6 minute read 12 Aug 2022
Future of electric mobility in India

Electrifying Indian mobility: Accelerating the pace of electric mobility

By EY India

Multidisciplinary professional services organization

6 minute read 12 Aug 2022

Global EV market trends continue to influence Indian consumers.

In brief

  • Having attracted investments to the tune of US$6 billion in 2021, the EV industry aims to reach US$20 billion by 2030.
  • The lack of EV charging stations in India is currently one of the biggest roadblocks.
  • Formalizing the legal framework, increasing public awareness, and addressing logistical issues can help advance electric mobility in India.

The ecosystem of electric mobility is now expanding in India. In 2021, electric vehicle (EV) registrations recorded a massive jump of 168% over 2020. While the Government of India (GoI) is taking various steps to reduce the country's reliance on fossil fuels and place EVs as the primary alternative to internal combustion engine (ICE) vehicles, a lot needs to be done for the mass adoption of e-mobility in India.

Formalization of the legal framework, public awareness initiatives, and redressal of logistical issues in the EV market can help secure the future of electric mobility in India, suggests EY's latest report, Electrifying Indian Mobility, jointly authored with the Indian Venture and Alternate Capital Association (IVCA) and INDUSLAW.

EV registrations 2021

As of CY21, EVs account for 1% of total vehicle sales in India. This number is expected to skyrocket to 39% by CY27, driven primarily by the travel segment, especially electric 2-wheelers (E2Ws) and electric 3-wheelers (E3Ws). Though e-buses have a lower adoption rate (0.5% of total vehicle registrations), they will probably gain traction with state governments inviting tenders to procure e-buses. Interestingly, the large-scale adoption of electric 4-wheelers (E4Ws) is expected to take longer due to range anxiety, varying duty cycles, and sparse charging network issues.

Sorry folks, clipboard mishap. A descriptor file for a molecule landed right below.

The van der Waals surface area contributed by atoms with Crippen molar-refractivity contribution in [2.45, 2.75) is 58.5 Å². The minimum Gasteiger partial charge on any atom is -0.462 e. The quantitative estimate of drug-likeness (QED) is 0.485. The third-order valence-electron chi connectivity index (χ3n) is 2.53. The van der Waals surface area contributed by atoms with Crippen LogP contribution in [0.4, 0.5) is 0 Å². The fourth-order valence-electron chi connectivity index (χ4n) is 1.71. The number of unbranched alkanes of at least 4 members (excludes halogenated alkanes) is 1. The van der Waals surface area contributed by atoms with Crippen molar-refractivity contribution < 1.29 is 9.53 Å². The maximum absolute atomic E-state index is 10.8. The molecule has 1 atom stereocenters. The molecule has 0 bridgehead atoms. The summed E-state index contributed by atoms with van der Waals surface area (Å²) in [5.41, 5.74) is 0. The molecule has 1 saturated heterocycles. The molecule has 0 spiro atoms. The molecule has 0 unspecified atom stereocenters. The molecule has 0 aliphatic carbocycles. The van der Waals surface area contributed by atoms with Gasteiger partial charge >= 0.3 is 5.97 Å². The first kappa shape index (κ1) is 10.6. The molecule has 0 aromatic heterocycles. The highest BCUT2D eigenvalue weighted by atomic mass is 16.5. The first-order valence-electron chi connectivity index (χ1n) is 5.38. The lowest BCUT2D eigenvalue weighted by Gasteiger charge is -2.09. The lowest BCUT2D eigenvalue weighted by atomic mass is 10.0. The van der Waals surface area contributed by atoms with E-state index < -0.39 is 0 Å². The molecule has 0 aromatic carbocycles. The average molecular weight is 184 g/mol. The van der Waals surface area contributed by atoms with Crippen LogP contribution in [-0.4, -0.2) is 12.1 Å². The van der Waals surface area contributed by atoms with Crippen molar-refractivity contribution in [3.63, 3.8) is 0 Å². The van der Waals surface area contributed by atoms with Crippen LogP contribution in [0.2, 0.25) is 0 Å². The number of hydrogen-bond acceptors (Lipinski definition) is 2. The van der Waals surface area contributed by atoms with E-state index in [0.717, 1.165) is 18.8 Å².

EV total vehicles sale
E: Estimated

Investment momentum expected to continue

The overall EV sales are picking up, and so are the investments. 

The industry attracted massive investments (~US$6 billion) in 2021 and is projected to attract US$20 billion by 2030. PE/VC investors poured in around US$1.7 billion in 2021; this number has already crossed US$666 million in 2022.

Investment in EV vehicles

The investment momentum is also expected to continue with climate-specific funds and environment, social and governance (ESG) funds growing in number and size. As the EV ecosystem expands, many new investors are joining the bandwagon.

The question now is: what is driving these investments?

One of the driving factors is the push by the central and several state governments, acting as a booster for EV startups. Companies are also raising funds to ramp up R&D, technology integration, testing and expansion. There are other factors as well propelling investments: the possibility of 100% ownership via FDI, growing awareness about sustainable mobility, and the larger goal of sustainability and reducing emissions.

A supportive policy environment is helping attract more investments and aiding the EV market growth. The second phase of the Faster Adoption and Manufacturing of Hybrid and EV (FAME II) scheme in India has led to a significant boost in investments in the EV space. Apart from other EVs, the scheme aims to support 5,00,000 E3Ws, 55,000 electric passenger cars and 1 million E2Ws.The recent announcements regarding the localization of EV components and the allocation of INR57,000 crore through Production-linked incentive (PLI) schemes and INR18,100 crore for advanced battery cells (ACCs) are expected to bolster e-mobility in India.

Barriers to EV adoption

While the benefits of EVs over traditional ICEs cannot be denied, several challenges need to be addressed to secure the future of EVs in India.

Increase in the number of charging stations.
E:Estimated